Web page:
Standardisation: As part of a sukuk transaction, a legal pronouncement is conventionally procured from Shari’ah scholars to provide issuers and investors with comfort that a sukuk instrument is Shari’ah-compliant. However these endorsements are subject to different interpretations and such differences in opinion can create volatility in the market. It is important that a guiding set of principles is developed with which the majority of Shari’ah advisors agree.
Mechanics for Default: It is essential for the development of a mature market that sukuk investors understand their rights and remedies in default scenarios. Many early investors viewed sukuk as secured instruments, benefiting from security in the underlying sukuk assets. However following some high profile defaults, investors learned the hard way that most sukuk instruments are not secured in the conventional sense. Scholars are seemingly encouraging a move towards asset-backed structures, in which the investors have actual recourse to the assets in the event of a default.
There are a number of issues to consider in selecting an appropriate sukuk structure, including transfer of title, nature of the assets, tax and Zakat (a fixed portion of a Muslim’s wealth required to be donated to charity in accordance with Islamic law), tradability, and regional differences. The top three most common sukuk structures are:
The ijara sukuk is regarded by some commentators as the classical sukuk structure and has become the most commonly used structure since 2008. This structure’s popularity is explained by its uncontested Shari’ah-compliance and its nature as a sale and leaseback agreement, which makes it suitable where the company has unencumbered assets that are commercially leasable, such as real estate, ships and aircrafts. The rental payments can be either fixed or calculated with reference to a market rate, such as LIBOR or EIBOR.
A wakala is an agreement between two parties whereby one party agrees to act on the other party’s behalf, similar to an agency arrangement.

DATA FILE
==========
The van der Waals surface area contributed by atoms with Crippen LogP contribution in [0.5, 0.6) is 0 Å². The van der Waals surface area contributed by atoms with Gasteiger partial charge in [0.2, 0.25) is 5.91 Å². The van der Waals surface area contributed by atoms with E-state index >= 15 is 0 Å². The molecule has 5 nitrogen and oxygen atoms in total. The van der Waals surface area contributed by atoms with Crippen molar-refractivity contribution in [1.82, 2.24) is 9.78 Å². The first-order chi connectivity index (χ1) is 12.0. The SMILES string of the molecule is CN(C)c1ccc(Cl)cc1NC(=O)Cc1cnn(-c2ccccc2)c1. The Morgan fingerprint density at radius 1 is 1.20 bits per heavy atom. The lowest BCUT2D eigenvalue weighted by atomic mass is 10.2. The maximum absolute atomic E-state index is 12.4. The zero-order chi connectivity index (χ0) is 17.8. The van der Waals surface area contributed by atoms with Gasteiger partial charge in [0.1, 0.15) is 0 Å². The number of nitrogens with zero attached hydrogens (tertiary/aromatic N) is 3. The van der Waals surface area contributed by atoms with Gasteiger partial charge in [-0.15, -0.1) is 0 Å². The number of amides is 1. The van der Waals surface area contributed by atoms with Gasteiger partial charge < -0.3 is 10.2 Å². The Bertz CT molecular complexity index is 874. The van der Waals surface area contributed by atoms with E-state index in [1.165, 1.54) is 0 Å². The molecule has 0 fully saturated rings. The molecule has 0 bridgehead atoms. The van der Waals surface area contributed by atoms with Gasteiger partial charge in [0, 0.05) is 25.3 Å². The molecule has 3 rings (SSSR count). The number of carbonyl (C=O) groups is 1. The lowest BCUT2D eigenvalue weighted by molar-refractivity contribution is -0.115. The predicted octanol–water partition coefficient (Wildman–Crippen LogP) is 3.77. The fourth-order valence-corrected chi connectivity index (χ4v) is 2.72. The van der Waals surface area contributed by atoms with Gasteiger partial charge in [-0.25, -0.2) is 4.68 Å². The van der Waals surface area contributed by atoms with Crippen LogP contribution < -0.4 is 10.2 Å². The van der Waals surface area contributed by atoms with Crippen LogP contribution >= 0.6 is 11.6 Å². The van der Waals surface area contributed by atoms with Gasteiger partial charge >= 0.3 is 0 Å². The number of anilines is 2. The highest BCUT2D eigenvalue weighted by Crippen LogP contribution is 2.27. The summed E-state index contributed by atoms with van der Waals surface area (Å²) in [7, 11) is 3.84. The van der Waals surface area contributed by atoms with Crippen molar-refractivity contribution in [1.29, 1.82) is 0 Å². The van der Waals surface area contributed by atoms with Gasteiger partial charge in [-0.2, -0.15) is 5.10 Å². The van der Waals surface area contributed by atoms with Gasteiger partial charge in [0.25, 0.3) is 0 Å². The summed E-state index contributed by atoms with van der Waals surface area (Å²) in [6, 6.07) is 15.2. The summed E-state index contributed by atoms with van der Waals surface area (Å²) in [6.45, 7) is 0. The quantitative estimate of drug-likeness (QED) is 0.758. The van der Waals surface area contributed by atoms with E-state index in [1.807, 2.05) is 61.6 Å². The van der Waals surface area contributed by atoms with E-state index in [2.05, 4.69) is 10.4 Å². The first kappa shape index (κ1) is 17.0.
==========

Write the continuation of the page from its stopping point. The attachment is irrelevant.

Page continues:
The principal (investor) appoints an agent (the wakeel) to invest funds in a pool of investments or assets that are purchased by the wakeel on behalf of the sukukholders. The wakeel then uses its expertise to manage the investments for an agreed period of time to generate an agreed profit return. The profit return will be used by the principal (usually an SPV) to fund the periodic distribution amounts payable by the issuer under the sukuk to the investors. On the maturity date, the investment manager liquidates the sukuk portfolio and pays the proceeds of the liquidation to the principal to fund the dissolution amounts payable by the issuer under the sukuk to the investors.
The wakeel selects and manages the underlying businesses or investments on behalf of the investor to ensure an agreed upon profit rate, and the principal can only receive up to the agreed upon profit return. The wakeel, on the other hand, may keep any profit in excess of this agreed upon profit return as an incentive fee.
A murabaha contract is an agreement between a buyer and seller for the delivery of an asset where the price includes the cost of the asset plus an agreed-upon profit margin for the seller. The buyer can pay the price on the spot or establish deferred payment terms (paying either in instalments or in one future lump sum payment).
Under a murabaha sukuk, the issuer of the sukuk will utilise the proceeds of the sukuk issuance to purchase commodities from a commodity supplier. The trustee will then on-sell the commodities to the originator of the sukuk at a deferred price, which reflects the purchase price plus profit for the trustee as compensation for its involvement in the transaction. The period for the deferred payments reflects the maturity of the sukuk. The instalments of the deferred price received from the originator are then used to make payment of the periodic distribution amount due to investors under the sukuk.
Even though murabaha account for a small fraction of the total number of sukuk issued, the structure is favoured for smaller deals involving buy-to-hold investors who are more likely to accept uncertainties with regards to the negotiability of their certificates.